Wednesday, July 3, 2013

Sandra's Garden: The Last One

Species name: Syringa vulgaris

Common name: lilac

Location: Sandra's garden

Lilacs are some of the most easily recognizable shrubs used commonly for ornamental purposes. They have large heart-shaped leaves (although, not all plants that have "lilac" as a common name have heart-shaped leaves...), purple to white flowers, and the flowers have *THAT SMELL* that you smell it once and you never forget it. To me, it smells exactly like Myrtle Beach in South Carolina because that's the first place I was ever made aware of the smell; I remember walking to the beach from the camp ground past what must have been lilac bushes and a pond with baby ducks and snapping turtles that would eat the ducks. Thankfully I never actually witnessed a duck being eaten or else it might have scarred me for life. But I feel like I remember there being pens that people would keep baby ducks in so the turtles couldn't get them. Maybe I'm just making things up...this was back when I was 5 or 6 years old. I can barely remember last week!

And back to lilacs. They are native to Europe, from Croatia east to Moldova and south to Albania and Bulgaria. They had been introduced to the rest of Europe centuries ago and lilacs are now considered naturalized to most countries throughout the continent. The earliest settlers to North America brought lilacs as ornamental species, and so they have also existed in North America for many, many years. They are also considered naturalized here (it's even the state flower of New Hampshire), and have very little chance of becoming invasive since so few of their seeds are fertile. Normally you'd think a plant wouldn't do very well in the wild if the majority of the seeds being produced wouldn't be able to grow a new seedling, but this is relatively common in ornamental species (especially shrubs) because of their history of domestication: it was recently discovered that lilacs are actually hybrids of two drastically different species. When you hybridize two species that are closely related sometimes you don't even notice a reduction in fitness (or a reduction in the number of viable seeds being produced, which is a reflection of the potential number of offspring a single shrub could produce, called "fitness"). When you hybridize two species that aren't closely related then usually this reduction in fitness is quite drastic, if the hybrid takes at all. This hybrid shrub was likely a natural hybrid when it was first produced, and was since propagated over time.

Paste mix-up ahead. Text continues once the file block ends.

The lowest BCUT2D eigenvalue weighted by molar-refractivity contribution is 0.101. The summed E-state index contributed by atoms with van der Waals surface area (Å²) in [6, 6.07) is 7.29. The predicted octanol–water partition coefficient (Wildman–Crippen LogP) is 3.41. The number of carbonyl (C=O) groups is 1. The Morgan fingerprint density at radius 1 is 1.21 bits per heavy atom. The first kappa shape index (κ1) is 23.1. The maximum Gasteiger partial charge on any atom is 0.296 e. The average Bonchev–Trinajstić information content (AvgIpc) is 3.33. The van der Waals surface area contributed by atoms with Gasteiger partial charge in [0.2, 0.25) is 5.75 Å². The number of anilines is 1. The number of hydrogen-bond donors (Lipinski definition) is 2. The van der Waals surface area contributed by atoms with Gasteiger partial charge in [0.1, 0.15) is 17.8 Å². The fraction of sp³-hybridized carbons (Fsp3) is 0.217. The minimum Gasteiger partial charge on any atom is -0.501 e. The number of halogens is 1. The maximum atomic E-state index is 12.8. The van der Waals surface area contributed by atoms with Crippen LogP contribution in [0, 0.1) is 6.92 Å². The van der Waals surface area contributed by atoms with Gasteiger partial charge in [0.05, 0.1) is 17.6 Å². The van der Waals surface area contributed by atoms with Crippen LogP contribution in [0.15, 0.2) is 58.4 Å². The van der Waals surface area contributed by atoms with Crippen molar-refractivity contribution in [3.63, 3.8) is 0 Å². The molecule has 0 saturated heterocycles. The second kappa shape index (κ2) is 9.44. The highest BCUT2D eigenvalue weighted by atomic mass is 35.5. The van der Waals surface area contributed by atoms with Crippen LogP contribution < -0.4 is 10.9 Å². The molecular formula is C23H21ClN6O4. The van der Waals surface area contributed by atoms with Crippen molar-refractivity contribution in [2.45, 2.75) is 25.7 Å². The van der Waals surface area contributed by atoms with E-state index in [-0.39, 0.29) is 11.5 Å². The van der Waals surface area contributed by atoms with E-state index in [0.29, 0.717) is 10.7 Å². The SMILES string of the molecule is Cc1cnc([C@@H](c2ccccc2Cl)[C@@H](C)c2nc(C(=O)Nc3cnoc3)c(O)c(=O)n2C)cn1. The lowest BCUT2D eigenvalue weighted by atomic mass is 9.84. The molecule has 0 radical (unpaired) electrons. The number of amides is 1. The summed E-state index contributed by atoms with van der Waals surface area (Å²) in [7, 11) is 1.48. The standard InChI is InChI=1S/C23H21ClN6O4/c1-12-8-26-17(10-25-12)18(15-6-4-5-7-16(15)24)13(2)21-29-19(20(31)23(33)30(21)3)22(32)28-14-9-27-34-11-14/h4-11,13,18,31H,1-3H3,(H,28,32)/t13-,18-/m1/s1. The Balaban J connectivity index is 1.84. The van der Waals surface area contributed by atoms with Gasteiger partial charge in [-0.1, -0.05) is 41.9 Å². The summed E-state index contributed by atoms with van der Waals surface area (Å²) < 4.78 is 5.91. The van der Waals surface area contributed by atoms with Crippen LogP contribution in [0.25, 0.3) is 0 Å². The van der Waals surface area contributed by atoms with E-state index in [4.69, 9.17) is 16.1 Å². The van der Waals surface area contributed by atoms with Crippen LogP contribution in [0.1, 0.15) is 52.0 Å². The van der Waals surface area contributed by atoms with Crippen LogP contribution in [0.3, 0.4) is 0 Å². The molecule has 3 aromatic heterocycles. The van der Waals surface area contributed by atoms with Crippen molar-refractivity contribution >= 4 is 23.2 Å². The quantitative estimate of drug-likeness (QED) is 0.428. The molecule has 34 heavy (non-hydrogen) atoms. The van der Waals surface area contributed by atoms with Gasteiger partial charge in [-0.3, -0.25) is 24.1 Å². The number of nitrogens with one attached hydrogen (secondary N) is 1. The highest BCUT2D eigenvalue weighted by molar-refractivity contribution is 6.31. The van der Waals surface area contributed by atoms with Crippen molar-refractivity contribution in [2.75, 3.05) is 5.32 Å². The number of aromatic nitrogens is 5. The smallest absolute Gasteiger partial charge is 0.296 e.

Pruning lilacs is an art form to make sure it keeps flowering. If you just whack off the entire shrub at ground level (strangely enough, a "hard prune" is recommended by most garden centres for lilacs at least once every three or so years), you'll get a very "spotty" flowering on your shrub; these plants flower best on old growth. If you're cutting it off all the time, you're eliminating the possibility of getting really showy lilac flowers in the spring. The other side to this story is that lilacs can grow quickly if in optimal conditions, and so they can get to be an enormous size if left unchecked for too long. Dead-heading branches where flowers have been after flowering but before developing seeds can remove the branch's ability to extend further while at the same time promoting flower growth in later years. Win-win! Something to keep in mind too is that lilacs flower best every other year. So if you get one bad year, don't fret! A good one is probably on its way the next year.

If you like the idea of a lilac but absolutely cannot risk having a non-native plant escaping from your yard into a natural area, you could always plant a "doubled" cultivar. These cultivars have been selectively bred to have their stamens (or the "boy parts" of the flower that produce pollen) replaced with petals, so there are eight petals in each flower instead of four. If a flower doesn't produce pollen it cannot produce seeds, so this is a great way of planting a lilac for the smell without worrying about the plant getting away from you.

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